1. Be courageous. If you believe that something is right then do it, despite opposition. I feel this is especially important for administrators since the majority of real power in a district lies with them.
  2. Do what you think is best for your customers. In this case our customers are the students.
  3. Think ahead. And as Apple does, think way ahead. Do something that hasn’t been done yet because it will benefit our students in the long term.
  4. Trust yourself and have the courage of your convictions. ‘Nuff said.
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6 thoughts on “What Educators Can Learn From Steve Jobs

  1. Diane Lauer says:

    Thanks for this great post. I am reflecting on two of your connections to Steve Job’s leadership the most – be courageous and think future. I think those are the toughest skills for ed leaders. Our field hasn’t been the best about fostering risk-taking and entrepreneurial actions. In this era of accountability, it is often that we exist in fear and doubt which cloud our thinking. The direct result is a lack of future thinking. Well done!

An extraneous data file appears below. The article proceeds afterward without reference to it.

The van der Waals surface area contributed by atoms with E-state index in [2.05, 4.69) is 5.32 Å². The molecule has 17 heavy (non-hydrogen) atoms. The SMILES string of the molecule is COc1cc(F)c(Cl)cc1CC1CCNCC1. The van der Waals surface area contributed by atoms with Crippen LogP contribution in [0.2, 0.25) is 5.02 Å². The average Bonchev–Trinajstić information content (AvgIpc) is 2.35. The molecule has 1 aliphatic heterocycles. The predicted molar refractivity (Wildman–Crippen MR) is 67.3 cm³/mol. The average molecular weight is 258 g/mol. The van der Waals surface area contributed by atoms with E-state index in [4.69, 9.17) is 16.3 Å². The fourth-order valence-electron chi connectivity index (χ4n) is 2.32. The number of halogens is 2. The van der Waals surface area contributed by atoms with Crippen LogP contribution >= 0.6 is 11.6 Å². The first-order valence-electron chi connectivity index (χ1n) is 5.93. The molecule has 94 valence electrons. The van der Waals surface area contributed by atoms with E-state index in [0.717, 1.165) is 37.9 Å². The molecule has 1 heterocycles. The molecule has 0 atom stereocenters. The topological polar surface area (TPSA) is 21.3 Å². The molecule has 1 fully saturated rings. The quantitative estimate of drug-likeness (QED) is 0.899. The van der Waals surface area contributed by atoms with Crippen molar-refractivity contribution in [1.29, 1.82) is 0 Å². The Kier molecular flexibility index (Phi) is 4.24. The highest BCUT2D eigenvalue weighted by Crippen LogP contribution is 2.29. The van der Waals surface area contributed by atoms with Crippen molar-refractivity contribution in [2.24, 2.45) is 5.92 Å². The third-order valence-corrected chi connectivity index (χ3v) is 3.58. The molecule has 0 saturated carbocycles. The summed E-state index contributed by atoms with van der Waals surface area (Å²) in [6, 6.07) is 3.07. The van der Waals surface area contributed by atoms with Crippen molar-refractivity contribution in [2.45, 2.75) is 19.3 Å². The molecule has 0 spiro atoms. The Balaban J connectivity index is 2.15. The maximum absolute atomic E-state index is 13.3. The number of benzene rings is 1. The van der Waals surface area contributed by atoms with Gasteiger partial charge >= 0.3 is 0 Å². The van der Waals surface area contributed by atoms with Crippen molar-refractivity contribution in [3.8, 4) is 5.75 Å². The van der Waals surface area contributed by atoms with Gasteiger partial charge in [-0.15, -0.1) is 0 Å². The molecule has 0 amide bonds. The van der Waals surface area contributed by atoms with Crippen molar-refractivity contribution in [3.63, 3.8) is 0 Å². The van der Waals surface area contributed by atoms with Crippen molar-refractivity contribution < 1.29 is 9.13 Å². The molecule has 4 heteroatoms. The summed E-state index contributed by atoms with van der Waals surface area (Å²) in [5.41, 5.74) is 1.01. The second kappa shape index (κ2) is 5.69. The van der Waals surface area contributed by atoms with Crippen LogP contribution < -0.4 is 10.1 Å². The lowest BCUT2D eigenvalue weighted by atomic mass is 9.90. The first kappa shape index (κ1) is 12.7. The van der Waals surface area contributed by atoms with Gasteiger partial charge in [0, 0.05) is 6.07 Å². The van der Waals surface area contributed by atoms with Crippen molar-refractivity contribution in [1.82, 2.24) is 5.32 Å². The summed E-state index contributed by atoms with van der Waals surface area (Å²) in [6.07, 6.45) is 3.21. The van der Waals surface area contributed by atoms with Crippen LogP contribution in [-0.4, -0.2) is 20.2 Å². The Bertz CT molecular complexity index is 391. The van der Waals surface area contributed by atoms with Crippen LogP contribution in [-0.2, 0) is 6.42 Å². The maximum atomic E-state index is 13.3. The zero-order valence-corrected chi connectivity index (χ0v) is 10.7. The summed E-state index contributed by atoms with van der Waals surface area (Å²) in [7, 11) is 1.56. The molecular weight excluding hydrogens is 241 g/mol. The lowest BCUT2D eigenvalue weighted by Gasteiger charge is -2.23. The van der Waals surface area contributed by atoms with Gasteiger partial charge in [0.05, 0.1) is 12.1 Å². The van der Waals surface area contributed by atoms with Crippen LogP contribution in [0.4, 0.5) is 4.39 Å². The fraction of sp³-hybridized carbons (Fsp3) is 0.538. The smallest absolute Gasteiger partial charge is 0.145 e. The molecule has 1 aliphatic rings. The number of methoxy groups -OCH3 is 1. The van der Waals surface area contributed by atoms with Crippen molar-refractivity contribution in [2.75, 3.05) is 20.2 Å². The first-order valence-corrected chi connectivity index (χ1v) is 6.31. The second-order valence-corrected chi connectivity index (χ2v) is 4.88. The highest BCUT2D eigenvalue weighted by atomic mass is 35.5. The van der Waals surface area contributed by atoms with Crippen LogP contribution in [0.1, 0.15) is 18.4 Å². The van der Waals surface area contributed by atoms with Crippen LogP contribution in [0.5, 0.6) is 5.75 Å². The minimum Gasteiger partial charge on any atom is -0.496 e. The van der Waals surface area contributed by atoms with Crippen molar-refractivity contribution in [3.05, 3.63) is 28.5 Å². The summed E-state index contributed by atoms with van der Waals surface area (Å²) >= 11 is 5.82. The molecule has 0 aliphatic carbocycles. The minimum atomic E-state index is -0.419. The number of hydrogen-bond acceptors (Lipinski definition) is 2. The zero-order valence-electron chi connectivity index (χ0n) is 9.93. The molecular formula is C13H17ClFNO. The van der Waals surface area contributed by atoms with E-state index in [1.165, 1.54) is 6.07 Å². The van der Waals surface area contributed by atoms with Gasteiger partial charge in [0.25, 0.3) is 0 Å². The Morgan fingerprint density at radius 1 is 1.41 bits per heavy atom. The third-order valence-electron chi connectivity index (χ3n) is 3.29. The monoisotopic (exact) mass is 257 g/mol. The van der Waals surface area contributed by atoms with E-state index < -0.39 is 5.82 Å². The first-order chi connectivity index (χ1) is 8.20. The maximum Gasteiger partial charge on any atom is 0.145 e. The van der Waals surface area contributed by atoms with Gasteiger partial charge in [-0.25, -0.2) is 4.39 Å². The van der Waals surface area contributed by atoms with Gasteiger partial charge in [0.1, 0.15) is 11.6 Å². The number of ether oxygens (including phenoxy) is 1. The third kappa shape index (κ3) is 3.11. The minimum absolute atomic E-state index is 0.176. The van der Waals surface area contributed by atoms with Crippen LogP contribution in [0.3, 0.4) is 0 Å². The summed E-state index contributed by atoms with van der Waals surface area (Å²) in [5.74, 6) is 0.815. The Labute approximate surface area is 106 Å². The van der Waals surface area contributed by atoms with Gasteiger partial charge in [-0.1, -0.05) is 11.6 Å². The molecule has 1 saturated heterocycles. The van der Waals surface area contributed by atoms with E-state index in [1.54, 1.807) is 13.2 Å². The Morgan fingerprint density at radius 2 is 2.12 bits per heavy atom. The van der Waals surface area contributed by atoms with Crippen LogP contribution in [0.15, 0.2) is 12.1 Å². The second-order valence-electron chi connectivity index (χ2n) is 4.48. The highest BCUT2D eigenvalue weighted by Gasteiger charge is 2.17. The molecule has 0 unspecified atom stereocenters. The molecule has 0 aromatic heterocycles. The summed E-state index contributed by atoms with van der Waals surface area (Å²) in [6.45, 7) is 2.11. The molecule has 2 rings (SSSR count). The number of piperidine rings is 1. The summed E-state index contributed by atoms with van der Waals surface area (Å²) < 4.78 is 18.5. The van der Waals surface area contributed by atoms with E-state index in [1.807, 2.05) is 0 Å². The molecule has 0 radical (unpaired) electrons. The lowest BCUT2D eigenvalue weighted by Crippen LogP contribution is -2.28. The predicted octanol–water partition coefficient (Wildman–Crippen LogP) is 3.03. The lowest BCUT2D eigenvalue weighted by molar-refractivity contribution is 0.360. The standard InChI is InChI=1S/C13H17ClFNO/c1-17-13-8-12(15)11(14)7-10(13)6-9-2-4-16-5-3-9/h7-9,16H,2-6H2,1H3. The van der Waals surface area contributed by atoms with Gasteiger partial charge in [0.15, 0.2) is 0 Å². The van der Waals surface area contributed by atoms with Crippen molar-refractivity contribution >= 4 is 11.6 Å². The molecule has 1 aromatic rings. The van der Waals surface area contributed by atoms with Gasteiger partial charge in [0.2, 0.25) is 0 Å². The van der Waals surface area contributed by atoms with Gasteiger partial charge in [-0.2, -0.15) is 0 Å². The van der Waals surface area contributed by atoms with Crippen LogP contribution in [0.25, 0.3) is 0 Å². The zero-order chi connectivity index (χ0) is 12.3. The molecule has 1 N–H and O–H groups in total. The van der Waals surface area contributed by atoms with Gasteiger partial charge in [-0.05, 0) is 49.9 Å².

.-= Diane Lauer´s last blog ..Our iPad Experience =-.

    • Chris says:

      I had been thinking a lot about the moves that Apple has been making and when I saw his comments Jobs’ vision became clear. Agree or disagree the man has a vision and chases it.

  2. ktenkely says:

    Outstanding post Chris. The way that you take what Apple does that works and apply it to education is fantastic. Creativity and innovation moves the world because it steps out of what is expected. It has new solutions and sometimes introduces a new set of problems. Education needs that. We can’t keep on this path that we think we know. We aren’t serving our students the way we should be.

  3. ktenkely says:

    I hope it is okay, just linked to this post from iLearn Technology here: http://ilearntechnology.com/?p=2507 Let me know if it isn’t.

  4. I would add, don’t wait for your customers to tell you what they want. If Apple did everything based on customer input, they would only give people what they wanted and never dazzle or surprised them.

    We have to remember, students don’t know everything. They have access to more information than any previous generation, but that doesn’t mean that they have more access to more understanding. That’s why we love teachers!